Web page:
WeHo Webinar: Loneliness, Isolation, Depression, and Anxiety During Pandemic
WEST HOLLYWOOD — The City of West Hollywood will present a free informational webinar called Combatting Loneliness, Isolation, Depression, and Anxieties during COVID-19 at 2 p.m. on Tuesday, May 5, 2020. The City of West Hollywood understands that the coronavirus (COVID-19) outbreak is changing life for everyone. Community members may feel anxious, stressed, worried, sad, bored, depressed, lonely, or frustrated during this time. These signs of stress are normal. It is important to take care of mental health and well-being, especially during LA County Safer At Home orders.
In this 60-minute webinar, two of the City of West Hollywood’s Social Services providers, APLA Health and Jewish Family Services (JFS), will talk about the importance of accessing mental health information, resources, and services to combat loneliness, isolation, and depression during COVID-19. If you feel lonely or scared, remember: at the moment we may be distanced, but we are not disconnected. You’re not alone. West Hollywood is a community and we are all here for one another.
Register for the free webinar at https://app.livestorm.co/city-of-west-hollywood/west-hollywood-covid-19-mental-health.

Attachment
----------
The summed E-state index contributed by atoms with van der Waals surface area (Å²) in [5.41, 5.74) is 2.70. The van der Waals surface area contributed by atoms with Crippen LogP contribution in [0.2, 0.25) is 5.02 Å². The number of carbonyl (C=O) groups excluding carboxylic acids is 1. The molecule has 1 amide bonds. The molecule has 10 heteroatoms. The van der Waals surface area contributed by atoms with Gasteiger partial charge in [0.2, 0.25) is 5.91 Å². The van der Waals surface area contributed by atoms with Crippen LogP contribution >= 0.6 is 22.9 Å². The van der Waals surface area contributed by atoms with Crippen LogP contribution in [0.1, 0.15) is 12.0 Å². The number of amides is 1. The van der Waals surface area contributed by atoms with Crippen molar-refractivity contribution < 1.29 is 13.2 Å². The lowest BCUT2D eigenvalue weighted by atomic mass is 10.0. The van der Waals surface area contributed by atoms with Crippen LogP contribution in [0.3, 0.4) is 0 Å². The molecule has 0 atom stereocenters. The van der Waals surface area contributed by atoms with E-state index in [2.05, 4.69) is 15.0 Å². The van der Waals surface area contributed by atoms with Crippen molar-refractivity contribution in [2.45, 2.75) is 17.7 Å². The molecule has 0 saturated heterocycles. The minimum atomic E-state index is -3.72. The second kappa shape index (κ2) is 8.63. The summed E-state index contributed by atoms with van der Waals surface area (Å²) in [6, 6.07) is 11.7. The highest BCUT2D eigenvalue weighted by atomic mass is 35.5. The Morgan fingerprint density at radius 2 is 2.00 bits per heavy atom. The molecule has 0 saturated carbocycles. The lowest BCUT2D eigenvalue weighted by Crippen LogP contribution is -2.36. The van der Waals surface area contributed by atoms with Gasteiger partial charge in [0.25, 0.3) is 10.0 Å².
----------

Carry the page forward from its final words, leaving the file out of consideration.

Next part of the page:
The webinar will also be archived on the City’s coronavirus information page located at www.weho.org/coronavirus for future viewing.
This webinar is for informational purposes only and is not intended to constitute medical advice; rather, all information, content, and materials available on this webinar are for general informational purposes only.
The City of West Hollywood continues to provide social services and is connecting community members to information and resources during the coronavirus (COVID-19) outbreak. Please call (323) 848-6510 for more information or visit www.weho/org/coronavirus for additional mental health resources.
APLA Health, for the last 35 years, has advocated for health care equity and promote well-being for the LGBT and other underserved communities and people living with and affected by HIV.
The Jewish Family Services (JFS) West Hollywood Comprehensive Services Center provides activities and social and recreational services to enhance the well-being of older adults and younger people with disabilities who are residents of the City of West Hollywood, as well as their families. Highly professional and caring staff provide support, counseling, resource coordination, care management, crisis intervention, advocacy, and assistance in both Russian and English.
The City of West Hollywood has launched a website area with tips and resources for mental health and well being, which will be updated regularly at www.weho.org/services/coronavirus-covid-19/mental-health-resources. The Los Angeles County Department of Mental Health 24/7 Access Line can be reached at (800) 854-7771 or TDD/TTY: (562) 651-2549 and is available to provide mental health support, resources, and referrals.